Teaching Abroad

This month Alceis wanted to have a look at the situation of expatriate teachers. We often meet expatriates teachers in France, in our middle schools and high schools. However, they are also very numerous in French alliances, organisations, institutes, universities, bilingual high schools or embassies around the world. Why do they leave France? How did they manage to integrate? What qualifications did they need to go? Here they tell us everything.

Why do teachers leave ?

To be pragmatic, we can decide to leave for the salary. PetitJournal.com, which covers local and international current events for French expatriates and Francophones, underlines in one of its articles that in France, "a teacher earns at least €24.595 gross a year, which is more or less as much as a teacher in Italy or Cyprus, but much less than his German neighbour (€44.860 ranking 2nd  for earnings) or English (€30.646 ranking 8th). France ranks at a mere twelfth place in terms of remuneration."

We also leave because of an emotional attachment to the host country. It is the case for Mélanie, a 29-year-old Belgian woman. After working as a teacher in Belgium for two years, she decided to join her English partner to teach in London, where salaries are much higher than in France.

Christel also seized this opportunity at the beginning of her career: "I followed my husband in his professional transfer. I worked in communication and was not able to practise my profession abroad. I decided to take a qualification and totally change profession in order to gain greater flexibility"

For those who have dual nationality, the choice to leave can also seem an obvious one. Christian, a French-Spanish professor teaches Spanish literature in Spain: "I did not really choose this country. I have always spent time there regularly since my childhood. As I wanted to teach, I did not think of returning to France. "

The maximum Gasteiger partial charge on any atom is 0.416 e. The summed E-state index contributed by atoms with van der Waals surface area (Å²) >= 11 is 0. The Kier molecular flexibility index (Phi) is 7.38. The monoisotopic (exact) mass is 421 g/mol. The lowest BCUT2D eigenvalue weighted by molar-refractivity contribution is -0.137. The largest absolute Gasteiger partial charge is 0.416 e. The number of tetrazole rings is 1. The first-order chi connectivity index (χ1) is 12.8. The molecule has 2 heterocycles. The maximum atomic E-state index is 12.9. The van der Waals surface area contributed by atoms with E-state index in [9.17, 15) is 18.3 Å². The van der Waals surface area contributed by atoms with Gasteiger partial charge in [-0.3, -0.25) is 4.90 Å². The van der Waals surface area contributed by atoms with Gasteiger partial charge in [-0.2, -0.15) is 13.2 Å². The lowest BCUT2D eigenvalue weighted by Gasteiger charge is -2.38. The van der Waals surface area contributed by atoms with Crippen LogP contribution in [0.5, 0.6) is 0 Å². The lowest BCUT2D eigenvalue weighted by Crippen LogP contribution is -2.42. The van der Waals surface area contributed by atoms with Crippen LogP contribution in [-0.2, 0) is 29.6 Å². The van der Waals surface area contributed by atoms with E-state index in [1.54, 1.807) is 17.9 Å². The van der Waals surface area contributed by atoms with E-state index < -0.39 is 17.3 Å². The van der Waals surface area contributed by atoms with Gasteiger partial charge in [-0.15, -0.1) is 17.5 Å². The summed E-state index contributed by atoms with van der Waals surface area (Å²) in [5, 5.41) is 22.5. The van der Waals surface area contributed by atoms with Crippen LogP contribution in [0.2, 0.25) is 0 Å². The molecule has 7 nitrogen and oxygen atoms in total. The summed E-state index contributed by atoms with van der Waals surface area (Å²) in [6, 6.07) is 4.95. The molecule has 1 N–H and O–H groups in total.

Financial, emotional factors, identity and belonging … Most of the expatriate teachers we spoke to also left to dive into a new culture and into a new way of teaching, so as to renew or question their method.  However, beyond the financial and cultural aspects, the demand is there and is on the increase. To Mélanie, "Integration was relatively easy in the professional framework because native teachers are rare and much in demand. As a result, schools do their best to keep us "happy" ". Indeed, an increase in bilingual programs in worldwide schools has resulted in more and more job opportunities.

What do you need to make the leap ?

Although you have mastered your mother tongue, that won’t be enough to teach the meanderings of French grammar to speakers of another language. This is where the DAEFLE comes in. The diploma of capacity to teach French as a foreign language is one of the possible solutions for teaching abroad. This diploma can be obtained through a classic university program (Bachelor or Master’s degree,) through short courses lasting five months, and also via online programs (MOOCs) the CNED (National Center for Distance Learning) and its partnership with the French Alliance (see the FLE site for more details). Once you have earned the diploma, you can choose for instance to become an independent teacher with self-employed status to offer your services in all sorts of structures, with more flexibility.

Outside teaching French, becoming the holder of a teaching post abroad depends on highly varied factors. Christian experienced this when he decided to leave France to teach Spanish literature in Spain: "It is much more difficult to have a fixed place as a teacher in Spain because exams are organised in independent communities and because the posts are limited there is little mobility: when a teacher has a place, he keeps it... In France, the transfer system seems wholesome to me, it allows the teacher and the establishment to renew their posts."